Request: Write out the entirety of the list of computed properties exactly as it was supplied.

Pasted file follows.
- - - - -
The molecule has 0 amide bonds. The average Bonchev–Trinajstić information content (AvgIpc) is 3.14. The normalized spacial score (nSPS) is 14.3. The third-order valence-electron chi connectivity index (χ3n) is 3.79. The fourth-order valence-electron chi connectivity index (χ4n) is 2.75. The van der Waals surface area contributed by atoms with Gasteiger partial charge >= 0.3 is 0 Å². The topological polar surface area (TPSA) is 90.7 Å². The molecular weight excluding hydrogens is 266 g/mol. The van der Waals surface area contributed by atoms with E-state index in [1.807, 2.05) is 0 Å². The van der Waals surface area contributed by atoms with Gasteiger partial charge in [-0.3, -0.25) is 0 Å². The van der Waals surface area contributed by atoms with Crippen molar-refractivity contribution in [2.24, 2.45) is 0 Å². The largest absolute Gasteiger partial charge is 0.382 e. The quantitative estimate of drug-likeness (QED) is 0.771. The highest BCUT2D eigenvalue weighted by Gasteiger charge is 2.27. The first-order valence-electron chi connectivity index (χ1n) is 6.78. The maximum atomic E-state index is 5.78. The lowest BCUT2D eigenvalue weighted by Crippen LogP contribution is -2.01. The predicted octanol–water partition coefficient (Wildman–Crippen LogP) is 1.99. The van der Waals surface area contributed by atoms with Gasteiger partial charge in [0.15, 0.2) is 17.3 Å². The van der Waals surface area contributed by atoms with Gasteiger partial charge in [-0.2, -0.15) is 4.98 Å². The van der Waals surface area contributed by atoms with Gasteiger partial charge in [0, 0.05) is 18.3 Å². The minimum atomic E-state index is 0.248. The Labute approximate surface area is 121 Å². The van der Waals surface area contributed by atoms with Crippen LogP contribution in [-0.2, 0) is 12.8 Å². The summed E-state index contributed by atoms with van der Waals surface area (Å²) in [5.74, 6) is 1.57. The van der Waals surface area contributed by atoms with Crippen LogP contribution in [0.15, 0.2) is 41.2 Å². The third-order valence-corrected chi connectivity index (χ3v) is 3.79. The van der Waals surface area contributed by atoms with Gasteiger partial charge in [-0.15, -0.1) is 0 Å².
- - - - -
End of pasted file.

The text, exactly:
The molecule has 0 amide bonds. The average Bonchev–Trinajstić information content (AvgIpc) is 3.14. The normalized spacial score (nSPS) is 14.3. The third-order valence-electron chi connectivity index (χ3n) is 3.79. The fourth-order valence-electron chi connectivity index (χ4n) is 2.75. The van der Waals surface area contributed by atoms with Gasteiger partial charge >= 0.3 is 0 Å². The topological polar surface area (TPSA) is 90.7 Å². The molecular weight excluding hydrogens is 266 g/mol. The van der Waals surface area contributed by atoms with E-state index in [1.807, 2.05) is 0 Å². The van der Waals surface area contributed by atoms with Gasteiger partial charge in [-0.3, -0.25) is 0 Å². The van der Waals surface area contributed by atoms with Crippen molar-refractivity contribution in [2.24, 2.45) is 0 Å². The largest absolute Gasteiger partial charge is 0.382 e. The quantitative estimate of drug-likeness (QED) is 0.771. The highest BCUT2D eigenvalue weighted by Gasteiger charge is 2.27. The first-order valence-electron chi connectivity index (χ1n) is 6.78. The maximum atomic E-state index is 5.78. The lowest BCUT2D eigenvalue weighted by Crippen LogP contribution is -2.01. The predicted octanol–water partition coefficient (Wildman–Crippen LogP) is 1.99. The van der Waals surface area contributed by atoms with Gasteiger partial charge in [0.15, 0.2) is 17.3 Å². The van der Waals surface area contributed by atoms with Gasteiger partial charge in [-0.2, -0.15) is 4.98 Å². The van der Waals surface area contributed by atoms with Gasteiger partial charge in [0, 0.05) is 18.3 Å². The minimum atomic E-state index is 0.248. The Labute approximate surface area is 121 Å². The van der Waals surface area contributed by atoms with Crippen LogP contribution in [-0.2, 0) is 12.8 Å². The summed E-state index contributed by atoms with van der Waals surface area (Å²) in [5.74, 6) is 1.57. The van der Waals surface area contributed by atoms with Crippen LogP contribution in [0.15, 0.2) is 41.2 Å². The third-order valence-corrected chi connectivity index (χ3v) is 3.79. The van der Waals surface area contributed by atoms with Gasteiger partial charge in [-0.15, -0.1) is 0 Å².